The Scarlet Stone
Reviewed by Deborah Klugman
Royce Hall, UCLA
One of the great stories in Persian mythology and literature concerns the love affair between Rostam, a champion warrior from a province now identified as being in Afghanistan, and Tahmineh, a beautiful princess from a neighboring kingdom. The two share a night of love and conceive a son. When Rostam leaves, (as epic heroes must) Tahmineh raises their son, Sohrab, who grows into an athlete and a brilliant fighter. The two men never meet.
Years later the young man, misled by a crafty king, unknowingly challenges his sire on the battlefield. The elder man kills the boy before realizing it is his own child dying in his arms.
The story is told in the Shahnameh, an epic poem by the 10th century Persian poet Ferdowsi, and it serves as the central narrative in the Scarlet Stone, adapter/director Shahrokh Yadegari’s visually stunning program that combines music, dance and video animation.
The title of the work is also the title of a book by a contemporary Iranian writer and activist Siavash Kasrai, a disenchanted Communist who wrote about his disillusion (and presumably the pitfalls of intransigent ideology), filtering it through a variation on the 10th century tale.
Though there is much to savor, the show’s pivotal and ultimately most riveting element is the work of choreographer Shahrokh Moshkin Ghalam and the sensuous performances of the two female dancers: Miriam Peretz, who dances the role of the seductive Tamineh, and Ida Saki as the beguiling Gordafarid, the heroic warrior girl who crosses paths with Sohrab and wins his heart. The male dancers include Ghalam who portrays Sorhab and Afshin Mofid as the mighty Rostam. Both are both impressive in their agility and bold grace.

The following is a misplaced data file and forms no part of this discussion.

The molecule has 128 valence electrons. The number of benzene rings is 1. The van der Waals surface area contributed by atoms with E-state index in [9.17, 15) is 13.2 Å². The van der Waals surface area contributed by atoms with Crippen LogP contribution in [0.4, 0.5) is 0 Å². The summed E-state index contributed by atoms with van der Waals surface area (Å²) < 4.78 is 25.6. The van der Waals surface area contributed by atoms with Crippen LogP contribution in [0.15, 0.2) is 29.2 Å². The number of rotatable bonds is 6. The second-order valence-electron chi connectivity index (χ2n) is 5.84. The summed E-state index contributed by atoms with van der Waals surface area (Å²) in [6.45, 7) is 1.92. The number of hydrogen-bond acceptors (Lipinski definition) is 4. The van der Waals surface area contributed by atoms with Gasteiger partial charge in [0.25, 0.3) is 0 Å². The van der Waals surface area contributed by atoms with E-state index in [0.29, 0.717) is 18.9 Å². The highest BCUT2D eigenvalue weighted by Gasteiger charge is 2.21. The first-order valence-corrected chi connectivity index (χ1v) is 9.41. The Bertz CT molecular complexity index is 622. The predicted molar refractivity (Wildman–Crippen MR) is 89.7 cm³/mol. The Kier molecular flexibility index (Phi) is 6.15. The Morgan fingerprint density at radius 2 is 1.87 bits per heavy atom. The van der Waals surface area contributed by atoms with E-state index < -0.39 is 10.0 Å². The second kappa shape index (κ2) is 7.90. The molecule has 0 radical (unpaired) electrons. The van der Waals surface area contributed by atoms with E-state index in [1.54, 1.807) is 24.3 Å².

If the dancing served as the emotional core of the story, its breadth and grandeur is captured in the spectacle – an intermingling of Ian Wallace’s videography, Wen-Ling Liao’s lighting, and Yadegari’s sound and music as expressions of a kind of universal landscape in which human beings and their joys and woes are diminutive shadows.
The program’s weakest link is its spoken word, intoned by the narrator with a flat affect that is perhaps in keeping with Iranian tradition but fell jarringly on my ear. A bigger issue for non-Farsi speakers is the translation that appears in captions beamed above the stage. It seemed to be missing the music of the original language and the narrative didn’t flow all that well.
But so sweeping and impressive are the other elements of the production that this limitation hardly seemed to matter. The show played for one night at Royce Hall at UCLA last Saturday, August 29. Try to catch it if it returns.
Royce Hall, UCLA, 340 Royce Drive, L.A. Closed.